Business Finance
Arizona Automotive Institute Introduction to The Paintball Marker Powerpoint

Arizona Automotive Institute

Question Description

I don’t understand this Powerpoint question and need help to study.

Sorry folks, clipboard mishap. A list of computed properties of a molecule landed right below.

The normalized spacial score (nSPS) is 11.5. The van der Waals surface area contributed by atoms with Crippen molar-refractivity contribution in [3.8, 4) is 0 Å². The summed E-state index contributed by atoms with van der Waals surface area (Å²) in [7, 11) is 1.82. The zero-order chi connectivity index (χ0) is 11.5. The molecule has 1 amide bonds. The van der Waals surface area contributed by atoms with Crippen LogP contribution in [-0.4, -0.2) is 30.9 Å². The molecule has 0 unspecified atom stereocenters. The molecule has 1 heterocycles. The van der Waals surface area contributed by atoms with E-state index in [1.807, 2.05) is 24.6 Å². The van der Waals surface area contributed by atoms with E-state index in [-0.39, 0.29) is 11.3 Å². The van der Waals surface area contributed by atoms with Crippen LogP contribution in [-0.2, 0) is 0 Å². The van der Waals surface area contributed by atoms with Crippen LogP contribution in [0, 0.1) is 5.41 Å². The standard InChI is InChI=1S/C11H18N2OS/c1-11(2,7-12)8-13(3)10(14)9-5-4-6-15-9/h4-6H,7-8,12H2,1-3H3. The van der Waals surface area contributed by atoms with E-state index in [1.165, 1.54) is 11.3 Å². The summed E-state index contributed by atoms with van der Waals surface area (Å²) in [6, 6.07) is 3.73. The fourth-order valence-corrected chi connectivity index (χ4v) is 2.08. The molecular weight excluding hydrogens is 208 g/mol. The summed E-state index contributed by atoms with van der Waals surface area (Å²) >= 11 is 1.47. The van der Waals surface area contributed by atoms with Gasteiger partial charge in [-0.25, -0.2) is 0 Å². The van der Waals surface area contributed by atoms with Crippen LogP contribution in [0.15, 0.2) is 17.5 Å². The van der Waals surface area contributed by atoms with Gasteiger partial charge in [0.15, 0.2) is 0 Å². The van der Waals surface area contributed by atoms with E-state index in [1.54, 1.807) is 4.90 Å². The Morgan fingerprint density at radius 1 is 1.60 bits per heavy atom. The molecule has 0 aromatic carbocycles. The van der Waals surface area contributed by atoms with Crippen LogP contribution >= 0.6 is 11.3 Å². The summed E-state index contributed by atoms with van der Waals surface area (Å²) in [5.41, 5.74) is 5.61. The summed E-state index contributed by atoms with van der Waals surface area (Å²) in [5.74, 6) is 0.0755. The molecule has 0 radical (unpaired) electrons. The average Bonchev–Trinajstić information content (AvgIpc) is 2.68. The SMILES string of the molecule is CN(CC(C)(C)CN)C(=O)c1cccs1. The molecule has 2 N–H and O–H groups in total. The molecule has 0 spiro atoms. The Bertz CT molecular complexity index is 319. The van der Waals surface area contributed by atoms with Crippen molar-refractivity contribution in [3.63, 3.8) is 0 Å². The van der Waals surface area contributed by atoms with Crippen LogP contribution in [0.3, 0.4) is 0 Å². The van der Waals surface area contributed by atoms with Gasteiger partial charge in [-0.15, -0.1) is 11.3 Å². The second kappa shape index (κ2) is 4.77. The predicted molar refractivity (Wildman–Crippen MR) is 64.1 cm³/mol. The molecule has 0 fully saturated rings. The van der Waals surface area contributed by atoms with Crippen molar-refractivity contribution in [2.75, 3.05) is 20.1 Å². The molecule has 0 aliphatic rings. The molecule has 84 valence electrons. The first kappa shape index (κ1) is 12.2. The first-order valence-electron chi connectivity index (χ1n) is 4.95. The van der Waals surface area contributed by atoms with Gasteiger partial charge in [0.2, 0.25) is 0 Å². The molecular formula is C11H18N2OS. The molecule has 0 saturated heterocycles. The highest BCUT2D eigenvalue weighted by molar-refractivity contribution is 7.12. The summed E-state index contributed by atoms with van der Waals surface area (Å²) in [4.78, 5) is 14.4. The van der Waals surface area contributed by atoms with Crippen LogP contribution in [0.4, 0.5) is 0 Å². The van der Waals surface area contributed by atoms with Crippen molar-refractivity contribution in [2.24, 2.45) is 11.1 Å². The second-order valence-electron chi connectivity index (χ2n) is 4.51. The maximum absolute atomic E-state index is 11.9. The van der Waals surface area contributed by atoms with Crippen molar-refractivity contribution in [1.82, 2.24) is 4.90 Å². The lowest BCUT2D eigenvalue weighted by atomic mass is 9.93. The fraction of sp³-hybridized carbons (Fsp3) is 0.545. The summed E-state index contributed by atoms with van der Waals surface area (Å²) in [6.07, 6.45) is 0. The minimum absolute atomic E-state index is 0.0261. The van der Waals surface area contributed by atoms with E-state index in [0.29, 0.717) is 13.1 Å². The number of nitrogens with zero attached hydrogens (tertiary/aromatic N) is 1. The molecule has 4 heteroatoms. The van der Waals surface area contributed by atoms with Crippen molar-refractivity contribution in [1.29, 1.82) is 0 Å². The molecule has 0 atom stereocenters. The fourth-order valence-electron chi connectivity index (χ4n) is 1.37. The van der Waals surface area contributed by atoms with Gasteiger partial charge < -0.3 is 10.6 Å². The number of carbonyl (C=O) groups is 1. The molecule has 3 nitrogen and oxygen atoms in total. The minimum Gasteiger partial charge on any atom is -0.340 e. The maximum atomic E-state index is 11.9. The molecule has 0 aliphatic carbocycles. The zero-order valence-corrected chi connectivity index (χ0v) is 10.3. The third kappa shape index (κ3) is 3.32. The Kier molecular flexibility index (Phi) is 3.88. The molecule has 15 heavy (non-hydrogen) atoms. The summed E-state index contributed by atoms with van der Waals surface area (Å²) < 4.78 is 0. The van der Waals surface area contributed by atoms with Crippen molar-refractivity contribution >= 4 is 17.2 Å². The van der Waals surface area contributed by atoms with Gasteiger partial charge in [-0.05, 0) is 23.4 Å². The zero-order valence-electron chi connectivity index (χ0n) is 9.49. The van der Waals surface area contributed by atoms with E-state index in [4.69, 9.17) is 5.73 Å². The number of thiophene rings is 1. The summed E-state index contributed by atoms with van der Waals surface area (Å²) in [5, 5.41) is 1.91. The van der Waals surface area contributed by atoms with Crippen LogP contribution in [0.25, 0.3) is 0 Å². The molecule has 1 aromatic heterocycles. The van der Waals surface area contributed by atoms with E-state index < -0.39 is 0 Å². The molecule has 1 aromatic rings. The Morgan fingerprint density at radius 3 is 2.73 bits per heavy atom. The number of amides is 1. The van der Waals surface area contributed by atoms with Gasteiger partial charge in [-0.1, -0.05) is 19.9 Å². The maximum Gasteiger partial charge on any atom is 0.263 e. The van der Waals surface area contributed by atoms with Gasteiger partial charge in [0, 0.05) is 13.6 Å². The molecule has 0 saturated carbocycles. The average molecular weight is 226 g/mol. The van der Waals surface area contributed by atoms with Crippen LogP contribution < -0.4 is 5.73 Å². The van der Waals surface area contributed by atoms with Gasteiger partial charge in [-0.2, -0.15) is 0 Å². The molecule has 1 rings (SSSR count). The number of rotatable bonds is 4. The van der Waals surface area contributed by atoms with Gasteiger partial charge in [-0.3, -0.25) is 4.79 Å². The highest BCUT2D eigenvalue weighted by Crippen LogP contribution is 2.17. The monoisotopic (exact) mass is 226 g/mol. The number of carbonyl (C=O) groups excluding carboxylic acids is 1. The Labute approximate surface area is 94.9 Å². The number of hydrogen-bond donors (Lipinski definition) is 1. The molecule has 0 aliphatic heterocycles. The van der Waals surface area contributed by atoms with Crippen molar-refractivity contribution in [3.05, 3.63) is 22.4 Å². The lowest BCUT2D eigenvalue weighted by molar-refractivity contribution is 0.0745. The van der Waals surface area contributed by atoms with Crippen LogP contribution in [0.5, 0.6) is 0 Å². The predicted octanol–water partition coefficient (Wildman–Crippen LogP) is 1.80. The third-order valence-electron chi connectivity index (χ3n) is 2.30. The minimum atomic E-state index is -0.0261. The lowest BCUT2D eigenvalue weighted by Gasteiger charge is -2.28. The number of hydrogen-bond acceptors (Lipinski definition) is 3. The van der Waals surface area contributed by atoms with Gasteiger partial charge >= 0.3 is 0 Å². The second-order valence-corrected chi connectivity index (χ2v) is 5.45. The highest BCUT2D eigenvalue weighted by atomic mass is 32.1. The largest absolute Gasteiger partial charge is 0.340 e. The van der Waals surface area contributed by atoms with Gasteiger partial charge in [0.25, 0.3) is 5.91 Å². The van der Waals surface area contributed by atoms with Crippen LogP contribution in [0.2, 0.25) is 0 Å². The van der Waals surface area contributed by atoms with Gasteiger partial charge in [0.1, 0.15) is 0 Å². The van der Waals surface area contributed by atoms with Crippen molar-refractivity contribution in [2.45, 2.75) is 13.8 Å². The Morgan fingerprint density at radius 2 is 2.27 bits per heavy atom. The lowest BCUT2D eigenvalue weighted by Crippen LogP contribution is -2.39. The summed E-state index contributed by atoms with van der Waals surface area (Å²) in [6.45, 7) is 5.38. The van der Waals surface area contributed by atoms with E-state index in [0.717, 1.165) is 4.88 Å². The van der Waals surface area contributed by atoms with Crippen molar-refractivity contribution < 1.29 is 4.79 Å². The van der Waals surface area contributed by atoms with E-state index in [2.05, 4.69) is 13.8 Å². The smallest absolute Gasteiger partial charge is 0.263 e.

I have a paper 6pages I want from you to do a presentation for 5mins from that paper. and you can see the paper on the attachment. Plz i will read direct from the slides so please make sure to talk about the safety of the product and try to attach some of the figures from the paper.